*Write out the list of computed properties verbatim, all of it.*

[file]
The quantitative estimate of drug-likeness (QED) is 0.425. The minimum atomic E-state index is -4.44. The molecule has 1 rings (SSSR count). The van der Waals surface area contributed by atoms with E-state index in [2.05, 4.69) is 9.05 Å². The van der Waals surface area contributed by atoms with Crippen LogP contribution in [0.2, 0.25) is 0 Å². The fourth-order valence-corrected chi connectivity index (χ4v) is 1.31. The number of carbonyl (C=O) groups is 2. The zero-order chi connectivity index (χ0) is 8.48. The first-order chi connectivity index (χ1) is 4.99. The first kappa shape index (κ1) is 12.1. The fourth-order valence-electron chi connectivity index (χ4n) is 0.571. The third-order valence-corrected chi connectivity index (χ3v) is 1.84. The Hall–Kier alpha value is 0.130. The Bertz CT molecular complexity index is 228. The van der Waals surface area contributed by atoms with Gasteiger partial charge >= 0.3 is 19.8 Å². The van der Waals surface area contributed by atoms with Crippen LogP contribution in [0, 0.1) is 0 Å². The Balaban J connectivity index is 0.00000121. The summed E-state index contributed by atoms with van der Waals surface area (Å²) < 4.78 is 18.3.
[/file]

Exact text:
The quantitative estimate of drug-likeness (QED) is 0.425. The minimum atomic E-state index is -4.44. The molecule has 1 rings (SSSR count). The van der Waals surface area contributed by atoms with E-state index in [2.05, 4.69) is 9.05 Å². The van der Waals surface area contributed by atoms with Crippen LogP contribution in [0.2, 0.25) is 0 Å². The fourth-order valence-corrected chi connectivity index (χ4v) is 1.31. The number of carbonyl (C=O) groups is 2. The zero-order chi connectivity index (χ0) is 8.48. The first-order chi connectivity index (χ1) is 4.99. The first kappa shape index (κ1) is 12.1. The fourth-order valence-electron chi connectivity index (χ4n) is 0.571. The third-order valence-corrected chi connectivity index (χ3v) is 1.84. The Hall–Kier alpha value is 0.130. The Bertz CT molecular complexity index is 228. The van der Waals surface area contributed by atoms with Gasteiger partial charge >= 0.3 is 19.8 Å². The van der Waals surface area contributed by atoms with Crippen LogP contribution in [0, 0.1) is 0 Å². The Balaban J connectivity index is 0.00000121. The summed E-state index contributed by atoms with van der Waals surface area (Å²) < 4.78 is 18.3.